Todd J. Zywicki

George Mason University Foundation Professor of Law

Antonin Scalia Law School, George Mason University

Todd J. Zywicki

George Mason University Foundation Professor of Law

Antonin Scalia Law School, George Mason University

Todd Zywicki is George Mason University Foundation Professor of Law at George Mason University Antonin Scalia School of Law, Research Fellow of the Law & Economics Center, and former Executive Director of the GMU Law and Economics Center. In 2020-21 he served as the Chair of the Consumer Financial Protection Bureau Taskforce on Federal Consumer Financial Law. In 2021 he was inducted into the American College of Consumer Financial Services Lawyers. He served as Chair of the Association of American Law Schools Section on Law & Economics in 2019. From 2003-2004, Professor Zywicki served as the Director of the Office of Policy Planning at the Federal Trade Commission. In 2009, Professor Zywicki was the recipient of the Institute for Humane Studies 2009 Charles G. Koch Outstanding IHS Alum Award. He served as Co-Editor of the Supreme Court Economic Review from 2006-2017 and as Editor from 2001-2002. He teaches in the area of Bankruptcy, Contracts, Commercial Law, Law & Economics, and Public Choice and the Law. He has also taught at Vanderbilt University Law School, Georgetown University Law Center, Boston College Law School, Mississippi College School of Law, and China University of Political Science and Law.

Professor Zywicki clerked for Judge Jerry E. Smith of the U.S. Court of Appeals for the Fifth Circuit and worked as an associate at Alston & Bird in Atlanta, Georgia, where he practiced bankruptcy and commercial law. He received his JD from the University of Virginia, where he was executive editor of the Virginia Tax Review and John M. Olin Scholar in Law and Economics. Professor Zywicki also received an MA in Economics from Clemson University and an AB cum Laude with high honors in his major from Dartmouth College.

Professor Zywicki is the author of more than 130 articles in leading law reviews and peer-reviewed economics journals. He has been one of the Top 50 Most Downloaded Law Authors at the Social Science Research Network, both All Time and during the Past 12 Months, and is currently ranked in the top 10% in total number of downloads for all fields on SSRN. From 2013-2017 and 2010-2014 he was among the ten most-cited faculty in the field of Commercial Law. From 2005-2009 was the eleventh most-highly cited law professor in the fields of Commercial Law and Bankruptcy and the most-cited Commercial Law and Bankruptcy scholar under the age of 45 (at that time). He has testified several times before Congress on issues of consumer bankruptcy law and consumer credit and is a frequent commentator on legal issues in the print and broadcast media, including the Wall Street JournalNew York TimesWashington PostSports IllustratedWashington TimesForbesNightlineNational ReviewNBC Nightly NewsThe Newshour with Jim LehrerFox and Friends, Fox Business, CNN, CNBC, Bloomberg News, BBC, ABC Radio, The Diane Rehm ShowLou Dobbs Radio ShowNeil Cavuto ShowJohn Batchelor Show, and The Laura Ingraham Show. He is a contributor to the popular legal blog The Volokh Conspiracy.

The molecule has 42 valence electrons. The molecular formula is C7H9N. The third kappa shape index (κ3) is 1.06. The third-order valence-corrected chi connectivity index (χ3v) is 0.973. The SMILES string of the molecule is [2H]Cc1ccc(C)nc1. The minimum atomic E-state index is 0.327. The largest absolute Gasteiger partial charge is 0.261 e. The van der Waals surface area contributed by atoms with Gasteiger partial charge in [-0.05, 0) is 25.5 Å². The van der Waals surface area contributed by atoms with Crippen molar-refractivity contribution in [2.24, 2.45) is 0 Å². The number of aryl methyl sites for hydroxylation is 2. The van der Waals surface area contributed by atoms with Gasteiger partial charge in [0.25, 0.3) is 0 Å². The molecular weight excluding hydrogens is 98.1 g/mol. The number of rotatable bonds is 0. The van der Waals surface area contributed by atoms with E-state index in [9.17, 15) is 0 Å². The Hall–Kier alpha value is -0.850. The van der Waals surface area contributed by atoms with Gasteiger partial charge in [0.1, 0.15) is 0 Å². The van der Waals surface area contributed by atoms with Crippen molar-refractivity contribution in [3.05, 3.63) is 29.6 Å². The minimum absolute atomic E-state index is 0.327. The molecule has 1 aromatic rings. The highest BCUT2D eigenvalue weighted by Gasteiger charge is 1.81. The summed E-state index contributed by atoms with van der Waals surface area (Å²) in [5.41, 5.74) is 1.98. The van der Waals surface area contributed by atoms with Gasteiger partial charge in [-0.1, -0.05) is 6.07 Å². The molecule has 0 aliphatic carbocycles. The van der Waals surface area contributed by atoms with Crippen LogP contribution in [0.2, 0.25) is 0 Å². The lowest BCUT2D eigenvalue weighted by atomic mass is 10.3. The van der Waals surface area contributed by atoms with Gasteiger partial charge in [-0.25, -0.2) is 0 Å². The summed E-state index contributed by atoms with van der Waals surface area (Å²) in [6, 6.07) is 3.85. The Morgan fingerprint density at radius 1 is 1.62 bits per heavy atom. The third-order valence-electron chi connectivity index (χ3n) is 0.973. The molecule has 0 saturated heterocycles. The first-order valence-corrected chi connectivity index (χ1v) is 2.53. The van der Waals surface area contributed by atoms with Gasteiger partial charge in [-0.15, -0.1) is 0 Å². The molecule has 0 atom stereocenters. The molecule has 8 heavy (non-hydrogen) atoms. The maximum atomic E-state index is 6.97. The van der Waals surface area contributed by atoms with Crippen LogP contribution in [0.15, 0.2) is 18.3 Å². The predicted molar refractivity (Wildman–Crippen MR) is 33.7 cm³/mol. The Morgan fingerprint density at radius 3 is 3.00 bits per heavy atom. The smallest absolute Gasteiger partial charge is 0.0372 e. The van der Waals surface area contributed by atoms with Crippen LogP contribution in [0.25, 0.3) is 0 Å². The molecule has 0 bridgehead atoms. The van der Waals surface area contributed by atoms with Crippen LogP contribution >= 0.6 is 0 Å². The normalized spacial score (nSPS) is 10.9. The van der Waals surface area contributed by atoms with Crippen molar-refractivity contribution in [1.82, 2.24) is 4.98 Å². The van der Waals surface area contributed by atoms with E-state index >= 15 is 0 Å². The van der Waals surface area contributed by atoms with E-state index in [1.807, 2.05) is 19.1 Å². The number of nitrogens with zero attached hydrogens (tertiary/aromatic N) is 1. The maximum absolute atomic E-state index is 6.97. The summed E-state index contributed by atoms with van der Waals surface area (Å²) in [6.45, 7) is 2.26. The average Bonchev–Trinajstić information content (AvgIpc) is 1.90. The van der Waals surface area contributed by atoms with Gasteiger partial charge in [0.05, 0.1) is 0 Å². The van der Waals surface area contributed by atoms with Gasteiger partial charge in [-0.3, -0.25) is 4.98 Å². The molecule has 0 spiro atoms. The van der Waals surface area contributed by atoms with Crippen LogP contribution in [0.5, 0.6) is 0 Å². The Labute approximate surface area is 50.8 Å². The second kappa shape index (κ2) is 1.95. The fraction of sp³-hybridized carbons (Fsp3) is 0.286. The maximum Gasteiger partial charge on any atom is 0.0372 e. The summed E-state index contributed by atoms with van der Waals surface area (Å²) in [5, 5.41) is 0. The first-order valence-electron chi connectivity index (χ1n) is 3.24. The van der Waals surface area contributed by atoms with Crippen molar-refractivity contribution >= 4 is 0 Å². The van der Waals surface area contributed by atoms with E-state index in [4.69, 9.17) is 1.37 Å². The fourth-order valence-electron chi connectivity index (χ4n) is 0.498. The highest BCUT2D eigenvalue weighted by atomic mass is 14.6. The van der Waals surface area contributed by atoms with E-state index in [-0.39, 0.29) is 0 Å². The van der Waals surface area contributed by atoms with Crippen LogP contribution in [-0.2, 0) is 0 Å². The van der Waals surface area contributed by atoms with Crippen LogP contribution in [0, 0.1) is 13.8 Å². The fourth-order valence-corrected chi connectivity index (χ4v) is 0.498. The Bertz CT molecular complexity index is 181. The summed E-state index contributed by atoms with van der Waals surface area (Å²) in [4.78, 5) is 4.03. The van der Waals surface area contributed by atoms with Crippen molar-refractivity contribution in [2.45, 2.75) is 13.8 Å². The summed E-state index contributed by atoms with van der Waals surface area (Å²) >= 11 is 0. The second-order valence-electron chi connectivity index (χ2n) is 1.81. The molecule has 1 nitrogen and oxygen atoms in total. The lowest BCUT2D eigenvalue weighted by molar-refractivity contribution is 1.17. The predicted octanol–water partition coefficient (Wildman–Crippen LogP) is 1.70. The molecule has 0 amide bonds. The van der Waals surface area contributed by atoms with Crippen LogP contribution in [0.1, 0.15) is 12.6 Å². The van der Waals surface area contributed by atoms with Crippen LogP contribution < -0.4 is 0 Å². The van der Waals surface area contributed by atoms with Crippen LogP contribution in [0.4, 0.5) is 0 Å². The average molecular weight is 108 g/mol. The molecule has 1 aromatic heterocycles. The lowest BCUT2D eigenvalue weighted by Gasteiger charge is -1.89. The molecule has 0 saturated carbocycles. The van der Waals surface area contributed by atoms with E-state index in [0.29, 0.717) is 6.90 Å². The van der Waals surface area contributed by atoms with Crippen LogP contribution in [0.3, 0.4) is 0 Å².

Professor Zywicki is also a Senior Fellow at the F.A. Hayek Program for Advanced Study in Philosophy, Politics and Economics, and has previously served as a Senior Scholar of the Mercatus Center at George Mason University,  Senior Fellow of the Cato Institute, Senior Fellow of the International Center for Law and Economics, a Fellow of the International Centre for Economic Research in Turin, Italy, a Lone Mountain Fellow of the Property and Environment Research Center, and Senior Fellow of the Goldwater Institute. During the Fall 2008 Semester Professor Zywicki was the Searle Fellow of the George Mason University School of Law and was a 2008-09 W. Glenn Campbell and Rita Ricardo-Campbell National Fellow and the Arch W. Shaw National Fellow at the Hoover Institution on War, Revolution and Peace at Stanford University. He has lectured and consulted with government officials around the world, including the European Union, Germany, Canada, Guatemala, Iceland, Italy, Japan, and Romania. In 2006 Professor Zywicki served as a Member of the United States Department of Justice Study Group on “Identifying Fraud, Abuse and Errors in the United States Bankruptcy System.” In 2011 Professor Zywicki delivered the Dean Lindsey Cowen Lecture in Business Law and Regulation at Case Western Reserve School of Law. In 2013 he was invited to deliver a Vision Series Lecture at George Mason University (watch here). In 2013 he delivered the Jack R. Lee Chair of Financial Institutions and Consumer Finance Lecture at Mississippi State University School of Business. He was awarded the 2012 Society for the Development of Austrian Economics prize for “Best Article in Austrian Economics” for his article “Hayekian Anarchism” (co-authored with Edward Peter Stringham).